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In Pit Lane – Striving for imperfection | Columns | Gassit Garage

Here’s one they haven’t done yet, although it too has been spoken about at high level: adding weight ballast to slow down riders who win too often

We all know what GP racing means. It’s the pinnacle of achievement, in every sphere. The riding, of course, but also the machines, tyres, fuel, oil … and circuits. It is aspiration towards excellence, a striving towards perfection.

Thus it was a bit surprising to see the changes at Sepang. A major revamp included a fine new surface, better safety with paved run-offs and revised gravel traps, and improved drainage for the tropical cloudbursts.

Plus a final hairpin that had been given a significant range of adverse camber. In other words, banked the wrong way, with the greatest new elevation right at the clipping point just after the apex. The opposite of what you might think an improvement.

There were two reasons for this. One was to cut speed onto the front straight and thence into the first corner, which has limited run-off. Given how a MotoGP bike accelerates, especially a Ducati, that’s pretty marginal. When a slower corner was introduced at Catalunya this year after Salom’s fatal crash, it actually led to higher speed on the ensuing straight, because it allowed a less compromised throttle opening.

The other was to mess up the ideal line, giving choices of different ways to take the corner and, in theory, more overtaking opportunities. Though the final hairpin has never been lacking in this area.

But it makes one think … about developments that instead of getting closer to perfection, are aimed in the other direction.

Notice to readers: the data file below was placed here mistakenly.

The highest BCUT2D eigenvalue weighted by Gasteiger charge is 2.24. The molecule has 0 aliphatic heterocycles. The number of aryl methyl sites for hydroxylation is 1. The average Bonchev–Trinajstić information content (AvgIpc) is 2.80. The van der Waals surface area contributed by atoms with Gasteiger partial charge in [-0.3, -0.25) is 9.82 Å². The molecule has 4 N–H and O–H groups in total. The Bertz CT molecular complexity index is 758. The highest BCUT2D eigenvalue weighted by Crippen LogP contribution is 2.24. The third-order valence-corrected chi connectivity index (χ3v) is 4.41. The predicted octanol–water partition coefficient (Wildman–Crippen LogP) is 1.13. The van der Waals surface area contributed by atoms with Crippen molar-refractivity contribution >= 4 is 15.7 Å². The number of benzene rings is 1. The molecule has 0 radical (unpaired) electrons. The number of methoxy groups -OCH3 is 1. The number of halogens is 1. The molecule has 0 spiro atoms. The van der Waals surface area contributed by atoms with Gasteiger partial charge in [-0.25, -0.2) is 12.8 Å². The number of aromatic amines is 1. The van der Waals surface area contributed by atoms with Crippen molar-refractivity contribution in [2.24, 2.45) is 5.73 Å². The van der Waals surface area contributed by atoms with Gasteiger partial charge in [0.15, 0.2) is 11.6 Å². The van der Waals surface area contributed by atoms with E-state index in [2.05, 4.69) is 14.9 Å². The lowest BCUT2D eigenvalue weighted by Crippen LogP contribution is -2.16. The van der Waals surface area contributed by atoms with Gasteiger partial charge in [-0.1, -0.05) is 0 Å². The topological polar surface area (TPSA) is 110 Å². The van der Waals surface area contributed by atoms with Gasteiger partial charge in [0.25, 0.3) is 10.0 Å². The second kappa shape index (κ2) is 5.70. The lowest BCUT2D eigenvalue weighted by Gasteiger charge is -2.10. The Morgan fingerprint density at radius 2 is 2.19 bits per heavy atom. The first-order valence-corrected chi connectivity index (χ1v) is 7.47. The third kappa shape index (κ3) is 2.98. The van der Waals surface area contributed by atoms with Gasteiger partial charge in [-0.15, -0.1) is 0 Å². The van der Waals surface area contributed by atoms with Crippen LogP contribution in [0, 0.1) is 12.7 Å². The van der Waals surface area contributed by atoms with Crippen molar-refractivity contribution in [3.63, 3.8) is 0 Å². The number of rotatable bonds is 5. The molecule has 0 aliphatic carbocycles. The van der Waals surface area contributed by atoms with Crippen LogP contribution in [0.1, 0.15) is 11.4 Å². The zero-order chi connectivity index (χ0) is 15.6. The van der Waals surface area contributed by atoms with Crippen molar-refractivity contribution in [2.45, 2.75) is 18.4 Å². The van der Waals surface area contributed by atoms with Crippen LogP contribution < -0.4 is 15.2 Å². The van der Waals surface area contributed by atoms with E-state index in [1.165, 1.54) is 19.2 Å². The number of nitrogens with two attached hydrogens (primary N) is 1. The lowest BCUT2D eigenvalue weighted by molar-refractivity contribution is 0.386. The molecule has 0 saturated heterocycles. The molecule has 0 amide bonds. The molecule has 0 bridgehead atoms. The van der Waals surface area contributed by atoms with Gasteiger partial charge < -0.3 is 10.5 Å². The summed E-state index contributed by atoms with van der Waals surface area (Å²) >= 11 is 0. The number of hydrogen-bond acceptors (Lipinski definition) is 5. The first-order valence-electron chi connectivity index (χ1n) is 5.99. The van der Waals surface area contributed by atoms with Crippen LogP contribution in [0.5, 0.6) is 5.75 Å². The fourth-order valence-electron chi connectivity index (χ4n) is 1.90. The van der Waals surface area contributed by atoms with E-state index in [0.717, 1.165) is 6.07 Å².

Like making worse tyres. A not infrequent suggestion over the years, with the intention of making racing more entertaining by giving the rider more to do. The idea being that if the tyres lost grip early on and everyone was sliding around, it would encourage a special kind of riding skill and reward the spectators, as opposed to the sterile sight of one-line corners and smooth perfection.

At one stage the suggestion at GP level was inspired by the supposedly more enjoyable World Superbike races, then running on control Pirelli tyres that fell short of the performance of the Michelins, Dunlops and latterly Bridgestones developed almost race by race in a costly grand prix tyre war.

One proponent was this year’s star Cal Crutchlow, recently moved over from WSBK, and having a rather torrid time with tyres that gripped so hard that if they did let go they’d precipitate a massive highside.

Another is the notion of putting all competitors on not just the same engine, but a relatively humble production unit, lacking such racing refinements as highly tuneable fuel injection and so on, and (more importantly) without cassette-style gearboxes with a multiple choice of ratios.

That one actually happened, in Moto2, where sleek full-race chassis are draped around porky CBR600 engines, in a lower state of tune than those used in Supersport 600. A good idea? I have always thought the opposite, but Moto2 does have its fans. Especially among team managers who don’t have to pay for exotic engineering.

Then how about dumbed-down electronics? That’s another one that has happened, with MotoGP teams using the same Magneti Marelli hardware and this year also standardised software. On balance, it’s contributed hugely to closer racing. But detracted just as massively from any role racing might have played in meaningful electronic research.

Here’s one they haven’t done yet, although it too has been spoken about at high level: adding weight ballast to slow down riders who win too often.

If that worked properly, all riders would end up the season on equal scores. And wouldn’t that be wonderfully fair?

A bit like clapping leg irons on the best dancers in the Bolshoi ballet. To make it a bit fairer on the clumsy ones.

And that crazy tip-tilted final hairpin at Sepang? Actually it turned out fine. After all, that sort of thing happens on real-world roads too.